#IrishLights - The headquarters of the Commissioners of Irish Lights in Dun Laoghaire is one of the 100 great buildings that will open to the public on the weekend of 4-6 October for Open House Dublin, the annual celebration of the city's architecture and history.
It seems fitting that the head office of the body that administers some of Ireland's most treasured coastal landmarks is itself an architectural wonder, a stunning rotunda of tinted glass ad steel designed by Scott Tallon Walker Architechts that's complemented the Dun Laoghaire waterfront since 2008.
Tours of the building will be on a first come, first served basis: just turn up and look out for Open House Dublin volunteers. See the Open House Dublin website for more.
#LighthouseTrail - As previously reported last week the first ever All Ireland Lighthouse Trail was jointly launched by ministers from north and south at Blackrock Lighthouse, Co. Antrim, one of five lighthouses selected for development along the northern coastline.
The All Island Lighthouse Trail project, led by the Commissioners of Irish Lights (CIL), will see these five operational lighthouses also made available for specialist tourism accommodation and attractions. The project has the support of the European Union INTERREG IVA with funding of €2.5million for tourism and job creation.
To see the location of the lighthouses (including technical information) click CIL's aids to navigation-lighthouse-map. The lighthouses are Blackrock Lighthouse, Rathlin West off Co. Antrim and St John's Point, Co. Down. The remaining lighthouses are both in Co.Donegal, one on Fanad Head and the other lighthouse also named St. John's Point is located near Killybegs.
The project will see key facilities for accommodation and attractions made available along the northern coastline.
As well as creating jobs, the €2.5m project will help boost the local tourism industry.
The project, funded by the Special EU Programmes Body, will see 60 jobs supported during the construction period and 10 new jobs created when the facilities become operational.
The lighthouses earmarked for the project include Rathlin West, Blackhead on the Antrim coast, St John's Point in County Down, Fanad Head in County Donegal and another St John's Point again in County Donegal. For more on this lighthouse trail project, u.tv/news has a report.
#HookLighthouse – Hook Head Lighthouse which is run by Hook Heritage is in conjunction with the Commissioners of Irish Lights (CIL) delighted to announce their flagship Gathering Event to be held in September.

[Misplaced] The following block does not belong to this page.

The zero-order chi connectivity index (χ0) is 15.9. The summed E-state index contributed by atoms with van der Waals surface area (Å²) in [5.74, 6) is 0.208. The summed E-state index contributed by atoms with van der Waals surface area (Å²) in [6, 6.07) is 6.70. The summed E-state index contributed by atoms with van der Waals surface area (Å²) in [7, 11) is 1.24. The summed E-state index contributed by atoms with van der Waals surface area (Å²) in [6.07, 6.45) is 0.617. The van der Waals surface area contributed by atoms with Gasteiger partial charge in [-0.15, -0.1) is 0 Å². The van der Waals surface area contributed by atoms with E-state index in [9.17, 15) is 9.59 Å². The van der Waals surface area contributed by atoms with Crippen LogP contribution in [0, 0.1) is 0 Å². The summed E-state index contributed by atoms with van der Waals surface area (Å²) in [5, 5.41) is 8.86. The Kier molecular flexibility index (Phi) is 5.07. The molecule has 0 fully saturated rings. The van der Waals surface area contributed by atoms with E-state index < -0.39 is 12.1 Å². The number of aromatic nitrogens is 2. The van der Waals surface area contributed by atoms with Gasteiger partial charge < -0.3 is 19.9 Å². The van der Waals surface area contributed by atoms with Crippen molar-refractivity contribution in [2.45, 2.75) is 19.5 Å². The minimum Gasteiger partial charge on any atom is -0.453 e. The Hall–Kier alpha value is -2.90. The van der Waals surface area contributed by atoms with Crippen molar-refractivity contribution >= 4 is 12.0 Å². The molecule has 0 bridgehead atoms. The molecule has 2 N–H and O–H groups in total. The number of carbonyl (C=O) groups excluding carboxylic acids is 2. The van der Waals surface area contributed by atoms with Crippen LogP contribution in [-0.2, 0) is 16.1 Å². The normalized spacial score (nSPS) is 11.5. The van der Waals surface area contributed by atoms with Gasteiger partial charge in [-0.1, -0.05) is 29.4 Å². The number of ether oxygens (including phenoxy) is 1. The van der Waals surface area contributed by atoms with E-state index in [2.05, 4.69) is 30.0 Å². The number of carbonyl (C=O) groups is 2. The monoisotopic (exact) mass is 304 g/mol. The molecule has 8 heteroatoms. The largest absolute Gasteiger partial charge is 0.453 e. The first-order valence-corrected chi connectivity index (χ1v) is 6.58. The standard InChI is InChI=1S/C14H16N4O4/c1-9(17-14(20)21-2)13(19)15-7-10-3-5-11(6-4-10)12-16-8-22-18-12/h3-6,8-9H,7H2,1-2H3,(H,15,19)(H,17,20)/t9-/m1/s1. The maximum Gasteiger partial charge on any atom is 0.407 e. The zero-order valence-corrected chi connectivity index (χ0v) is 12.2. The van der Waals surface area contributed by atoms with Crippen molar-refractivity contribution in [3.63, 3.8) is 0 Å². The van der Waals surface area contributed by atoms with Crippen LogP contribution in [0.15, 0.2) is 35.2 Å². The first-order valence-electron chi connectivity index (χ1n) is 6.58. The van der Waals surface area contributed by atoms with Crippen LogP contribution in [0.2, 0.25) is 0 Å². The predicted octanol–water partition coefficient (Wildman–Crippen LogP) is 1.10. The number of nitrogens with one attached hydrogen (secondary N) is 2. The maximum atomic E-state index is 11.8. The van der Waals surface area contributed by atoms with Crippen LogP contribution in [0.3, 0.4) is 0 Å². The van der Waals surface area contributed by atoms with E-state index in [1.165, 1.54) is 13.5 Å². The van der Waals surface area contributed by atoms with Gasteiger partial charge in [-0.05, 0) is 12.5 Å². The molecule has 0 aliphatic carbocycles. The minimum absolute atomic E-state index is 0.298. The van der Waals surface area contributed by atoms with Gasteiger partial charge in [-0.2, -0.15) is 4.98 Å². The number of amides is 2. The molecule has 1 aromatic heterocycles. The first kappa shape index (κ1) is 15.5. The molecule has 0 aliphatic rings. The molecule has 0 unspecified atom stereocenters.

An exciting weekend is to take place between 13-15 September at the oldest operational lighthouse in the world on the sunny Hook Peninsula in Co. Wexford.
On offer during the three-days there will be a Lighthouse Symposium with guest speakers from all over the world to dinner and dancing, music, free family fun, a magical fireworks display and more.
Irish Lights are to catalogue and document stories from old and preserve the heritage that makes our shores so rich in history.
For further details about the special celebratory Gathering visit this LINK (scroll down for events programme). In addition to finding out more about the work of Ireland's aids to navigations service visit the Irish Lights homepage.
#UKMetOfficeBuoy – The Commissioners of Irish Lights tender ILV Granuaile (2000/2,625grt) successfully deployed a KI buoy recently for the UK's Met Office.
The positioning of the deep-water mooring buoy took place some 250 miles west of the French port of Brest in Brittany.
The Romanian built / Dutch outfitted Granuaile, has previously carried out maintenance visits on the K1 buoy, this was the first time a completely new set of moorings was deployed.
The extreme length of the cable introduced new and potentially hazardous challenges to the ships personnel.
In total almost 2,500 meters of a mixture of rope and chain moorings were deployed in depths of 1,500 m.
The successful deployment of the deep-water mooring proved how versatile and innovative the Granuaile is and that of her crew when faced with tough new offshore challenges.
#LighthouseTender- ILV Granuaile the aids to navigation tender is carrying out another trial run of systems at sea today in Dublin Bay and off Greystones, writes Jehan Ashmore.
As previously reported on Afloat.ie, the Commissioners of Irish Lights 79m tender had undergone work that has involved the installation of a new radar mast, calorifier units and modifications to the bridge.
Arklow Marine Services carried out the work while the vessel was berthed in the port along Sir John Rogersons Quay.
The 2,625 tonnes buoy-handling vessel is expected to return to her homeport of Dun Laoghaire Harbour tonight.